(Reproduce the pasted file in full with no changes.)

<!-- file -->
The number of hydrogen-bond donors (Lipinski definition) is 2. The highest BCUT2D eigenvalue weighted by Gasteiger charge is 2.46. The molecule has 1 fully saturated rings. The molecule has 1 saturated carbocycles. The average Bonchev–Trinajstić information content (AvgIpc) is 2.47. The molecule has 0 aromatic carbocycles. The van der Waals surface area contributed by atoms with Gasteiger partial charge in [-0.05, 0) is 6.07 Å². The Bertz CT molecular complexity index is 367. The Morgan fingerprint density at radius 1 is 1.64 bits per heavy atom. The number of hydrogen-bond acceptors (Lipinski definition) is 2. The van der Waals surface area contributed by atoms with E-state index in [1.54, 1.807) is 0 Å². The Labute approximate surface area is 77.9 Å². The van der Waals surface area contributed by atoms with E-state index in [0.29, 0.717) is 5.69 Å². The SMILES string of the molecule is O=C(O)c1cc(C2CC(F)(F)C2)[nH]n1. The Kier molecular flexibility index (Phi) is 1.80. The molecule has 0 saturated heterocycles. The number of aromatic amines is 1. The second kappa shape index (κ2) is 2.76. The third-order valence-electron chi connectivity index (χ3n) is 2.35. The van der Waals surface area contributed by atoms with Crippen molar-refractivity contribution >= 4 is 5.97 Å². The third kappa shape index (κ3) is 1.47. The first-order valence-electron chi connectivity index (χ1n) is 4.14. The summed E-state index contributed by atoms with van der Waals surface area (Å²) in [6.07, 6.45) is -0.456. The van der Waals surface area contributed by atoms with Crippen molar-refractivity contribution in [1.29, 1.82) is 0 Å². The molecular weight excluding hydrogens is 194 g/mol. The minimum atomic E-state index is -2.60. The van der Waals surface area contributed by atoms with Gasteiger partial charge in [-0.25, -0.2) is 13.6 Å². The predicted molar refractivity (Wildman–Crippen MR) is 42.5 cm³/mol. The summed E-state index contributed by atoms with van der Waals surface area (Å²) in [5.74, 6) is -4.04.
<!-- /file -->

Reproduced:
The number of hydrogen-bond donors (Lipinski definition) is 2. The highest BCUT2D eigenvalue weighted by Gasteiger charge is 2.46. The molecule has 1 fully saturated rings. The molecule has 1 saturated carbocycles. The average Bonchev–Trinajstić information content (AvgIpc) is 2.47. The molecule has 0 aromatic carbocycles. The van der Waals surface area contributed by atoms with Gasteiger partial charge in [-0.05, 0) is 6.07 Å². The Bertz CT molecular complexity index is 367. The Morgan fingerprint density at radius 1 is 1.64 bits per heavy atom. The number of hydrogen-bond acceptors (Lipinski definition) is 2. The van der Waals surface area contributed by atoms with E-state index in [1.54, 1.807) is 0 Å². The Labute approximate surface area is 77.9 Å². The van der Waals surface area contributed by atoms with E-state index in [0.29, 0.717) is 5.69 Å². The SMILES string of the molecule is O=C(O)c1cc(C2CC(F)(F)C2)[nH]n1. The Kier molecular flexibility index (Phi) is 1.80. The molecule has 0 saturated heterocycles. The number of aromatic amines is 1. The second kappa shape index (κ2) is 2.76. The third-order valence-electron chi connectivity index (χ3n) is 2.35. The van der Waals surface area contributed by atoms with Crippen molar-refractivity contribution >= 4 is 5.97 Å². The third kappa shape index (κ3) is 1.47. The first-order valence-electron chi connectivity index (χ1n) is 4.14. The summed E-state index contributed by atoms with van der Waals surface area (Å²) in [6.07, 6.45) is -0.456. The van der Waals surface area contributed by atoms with Crippen molar-refractivity contribution in [1.29, 1.82) is 0 Å². The molecular weight excluding hydrogens is 194 g/mol. The minimum atomic E-state index is -2.60. The van der Waals surface area contributed by atoms with Gasteiger partial charge in [-0.25, -0.2) is 13.6 Å². The predicted molar refractivity (Wildman–Crippen MR) is 42.5 cm³/mol. The summed E-state index contributed by atoms with van der Waals surface area (Å²) in [5.74, 6) is -4.04.